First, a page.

The exact number of all the programming languages still in use, and those which are no longer used, is unknown. Zemanek calls the abundance of programming languages and their many dialects a "language Babel". When a new programming language is developed, only its name is known at first and it takes a while before publications about it appear. For some languages, the only relevant literature stays inside the individual companies; some are reported on in papers and magazines; and only a few, such as ALGOL, BASIC, COBOL, FORTRAN, and PL/1, become known to a wider public through various text- and handbooks. The situation surrounding the application of these languages in many computer centers is a similar one.

    There are differing opinions on the concept "programming languages". What is called a programming language by some may be termed a program, a processor, or a generator by others. Since there are no sharp borderlines in the field of programming languages, works were considered here which deal with machine languages, assemblers, autocoders, syntax and compilers, processors and generators, as well as with general higher programming languages.

    The bibliography contains some 2,700 titles of books, magazines and essays for around 300 programming languages. However, as shown by the "Overview of Existing Programming Languages", there are more than 300 such languages. The "Overview" lists a total of 676 programming languages, but this is certainly incomplete. One author ' has already announced the "next 700 programming languages"; it is to be hoped the many users may be spared such a great variety for reasons of compatibility. The graphic representations (illustrations 1 & 2) show the development and proportion of the most widely-used programming languages, as measured by the number of publications listed here and by the number of computer manufacturers and software firms who have implemented the language in question. The illustrations show FORTRAN to be in the lead at the present time. PL/1 is advancing rapidly, although PL/1 compilers are not yet seen very often outside of IBM.

    Some experts believe PL/1 will replace even the widely-used languages such as FORTRAN, COBOL, and ALGOL.4) If this does occur, it will surely take some time - as shown by the chronological diagram (illustration 2) .

    It would be desirable from the user's point of view to reduce this language confusion down to the most advantageous languages. Those languages still maintained should incorporate the special facets and advantages of the otherwise superfluous languages. Obviously such demands are not in the interests of computer production firms, especially when one considers that a FORTRAN program can be executed on nearly all third-generation computers.

    The titles in this bibliography are organized alphabetically according to programming language, and within a language chronologically and again alphabetically within a given year. Preceding the first programming language in the alphabet, literature is listed on several languages, as are general papers on programming languages and on the theory of formal languages (AAA).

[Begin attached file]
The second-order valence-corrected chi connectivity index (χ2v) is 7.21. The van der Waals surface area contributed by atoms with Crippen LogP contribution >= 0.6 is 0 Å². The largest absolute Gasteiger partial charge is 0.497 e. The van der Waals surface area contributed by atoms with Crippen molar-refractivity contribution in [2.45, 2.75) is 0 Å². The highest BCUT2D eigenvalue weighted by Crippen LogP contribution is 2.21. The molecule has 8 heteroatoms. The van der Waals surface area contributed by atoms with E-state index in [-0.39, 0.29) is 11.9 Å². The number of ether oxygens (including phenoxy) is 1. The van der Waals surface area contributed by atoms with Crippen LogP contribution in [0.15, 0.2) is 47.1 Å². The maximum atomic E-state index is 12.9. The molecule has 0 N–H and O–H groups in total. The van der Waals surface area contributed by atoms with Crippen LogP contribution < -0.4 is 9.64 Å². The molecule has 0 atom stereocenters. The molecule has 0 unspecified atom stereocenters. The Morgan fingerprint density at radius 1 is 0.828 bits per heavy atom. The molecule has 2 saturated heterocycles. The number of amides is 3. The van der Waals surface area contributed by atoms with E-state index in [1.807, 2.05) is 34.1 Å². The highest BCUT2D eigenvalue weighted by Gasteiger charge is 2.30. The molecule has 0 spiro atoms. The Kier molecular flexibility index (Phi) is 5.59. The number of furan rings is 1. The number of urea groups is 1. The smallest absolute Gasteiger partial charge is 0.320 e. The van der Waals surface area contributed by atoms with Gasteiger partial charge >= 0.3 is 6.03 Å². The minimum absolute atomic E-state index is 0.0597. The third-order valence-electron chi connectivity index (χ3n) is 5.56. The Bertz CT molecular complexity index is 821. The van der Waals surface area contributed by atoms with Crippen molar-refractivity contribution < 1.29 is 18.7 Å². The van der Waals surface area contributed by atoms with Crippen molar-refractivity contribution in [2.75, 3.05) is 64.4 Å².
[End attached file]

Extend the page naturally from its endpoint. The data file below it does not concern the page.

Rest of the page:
As far as possible, the most of titles are based on autopsy. However, the bibliographical description of sone titles will not satisfy bibliography-documentation demands, since they are based on inaccurate information in various sources. Translation titles whose original titles could not be found through bibliographical research were not included. ' In view of the fact that nany libraries do not have the quoted papers, all magazine essays should have been listed with the volume, the year, issue number and the complete number of pages (e.g. pp. 721-783), so that interlibrary loans could take place with fast reader service. Unfortunately, these data were not always found.

    It is hoped that this bibliography will help the electronic data processing expert, and those who wish to select the appropriate programming language from the many available, to find a way through the language Babel.

    We wish to offer special thanks to Mr. Klaus G. Saur and the staff of Verlag Dokumentation for their publishing work.

    Graz / Austria, May, 1973
          in [ACM] ACM Computing Surveys 2(4) Dec1970 view details
  • Nance, Richard E. "Simulation programming languages: an abridged history" view details Extract: OPS-3
    OPS-3, while relatively unknown to current day users, was an SPL ahead of its time. It represented an innovative technical effort at MIT to build simulation capability on the time sharing system CTSS. Principal developers were Greenberger, Jones, Morris, and Ness; however many others contributed in various ways (Greenberger 1965). The OPS-3 system was intended to be a multipurpose, open-ended, modular, compatible support for creative researchers that were not necessarily computing experts. Additions to OPS-3 could be made in a variety of GPLs. Clearly, the influence of SOL and SIMSCRIP are present in the time flow mechanism, but the power of interactive model execution was unique to the language. The manifestation of the timing control was more akin to the three-phase method in Tocher’s GSP than to any other format the time.
          in The 27th Winter Simulation Conference 3-6 December 1995 Hyatt Regency Crystal City, Arlington, VA view details